Can we litigate to net zero?
Plaintiff Dennis Tipakalippa who successfully challenged Australia’s Santos in its quest to get permission to drill off the Tiwi Islands for the Barossa Gas Project. Credit: Rebecca Parker
This month’s newsletter focuses on a series of successful climate law suits in the past month, with a strong emphasis on connecting human rights and environmental concerns, and asks whether this fast-growing space holds promise as a driver of faster climate action.
Please take a moment to share this newsletter with a friend or colleague, it’s the best way to show your support for the work that goes into it.
Highlights from the Sustainability Agenda
Research suggests that these cases, while making eye-popping media headlines, are not (yet) driving reductions in global emissions.
A report on global climate litigation trends published last year by the Centre for Climate Change Economics and Policy (CCCEP) (LSE and the University of Leeds) documents the vibrancy and diversity of the space.
Trends to watch for in the future are:
increasing range of claims and defendants
more litigation will be brought against financial market actors
continued increase of litigation against governments and major emitters that fail to adopt serious long-term strategies underpinned by concrete plans and short-term emissions reductions targets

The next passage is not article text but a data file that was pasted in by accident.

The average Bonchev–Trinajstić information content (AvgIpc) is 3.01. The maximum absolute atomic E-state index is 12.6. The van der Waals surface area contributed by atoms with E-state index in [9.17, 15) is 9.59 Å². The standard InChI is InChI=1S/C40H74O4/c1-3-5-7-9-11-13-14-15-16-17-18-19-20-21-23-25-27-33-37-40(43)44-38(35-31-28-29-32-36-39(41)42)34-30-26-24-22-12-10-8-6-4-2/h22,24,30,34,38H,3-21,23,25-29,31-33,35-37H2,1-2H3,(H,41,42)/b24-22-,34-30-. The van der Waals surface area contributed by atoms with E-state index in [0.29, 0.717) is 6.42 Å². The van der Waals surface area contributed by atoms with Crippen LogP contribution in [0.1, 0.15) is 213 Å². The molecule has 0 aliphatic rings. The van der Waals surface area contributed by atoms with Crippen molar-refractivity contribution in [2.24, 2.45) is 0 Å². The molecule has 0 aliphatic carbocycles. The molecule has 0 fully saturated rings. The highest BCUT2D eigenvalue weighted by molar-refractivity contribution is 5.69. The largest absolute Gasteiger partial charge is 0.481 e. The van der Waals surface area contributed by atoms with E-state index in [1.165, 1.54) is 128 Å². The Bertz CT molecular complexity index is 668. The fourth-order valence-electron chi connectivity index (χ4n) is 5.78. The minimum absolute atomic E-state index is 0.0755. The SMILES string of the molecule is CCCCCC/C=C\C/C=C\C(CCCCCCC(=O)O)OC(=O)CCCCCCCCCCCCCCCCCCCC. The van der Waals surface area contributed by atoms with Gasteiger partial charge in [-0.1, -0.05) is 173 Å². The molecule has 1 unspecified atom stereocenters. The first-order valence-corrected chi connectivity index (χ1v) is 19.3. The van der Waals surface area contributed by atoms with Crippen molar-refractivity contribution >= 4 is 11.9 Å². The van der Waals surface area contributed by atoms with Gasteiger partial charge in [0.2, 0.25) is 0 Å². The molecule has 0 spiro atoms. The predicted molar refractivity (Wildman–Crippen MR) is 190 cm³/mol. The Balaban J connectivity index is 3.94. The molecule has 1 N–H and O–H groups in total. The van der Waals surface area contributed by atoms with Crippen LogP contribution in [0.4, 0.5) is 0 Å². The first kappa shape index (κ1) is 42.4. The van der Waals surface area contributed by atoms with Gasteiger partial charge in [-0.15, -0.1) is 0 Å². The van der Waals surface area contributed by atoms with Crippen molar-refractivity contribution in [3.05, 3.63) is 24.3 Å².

entities that act inconsistently with committments and targets, or that mislead the public about their products and actions will face increased volumes of litigation
Last month saw the successful challenge to Australian oil and gas company Santos which was seeking a permit to drill in the seas north of the Tiwi Islands for the Barossa gas project. Tiwi traditional owner Dennis Tipakalippa challenged the permit, given the huge risk it poses to sea life and Sea Country that holds spiritual significance for his people and the failure to consult them.
Lawyers for Mr Tipakalippa said Santos had not consulted with the Munupi clan and gave the Tiwi Land Council (TLC) insufficient information about the project. Santos has suspended drilling activities, and will appeal the decision next month.
👉 This case sets a new standard on the depth of consultation that companies are required to conduct with Indigenous Traditional Owners before they gain approval for offshore drilling.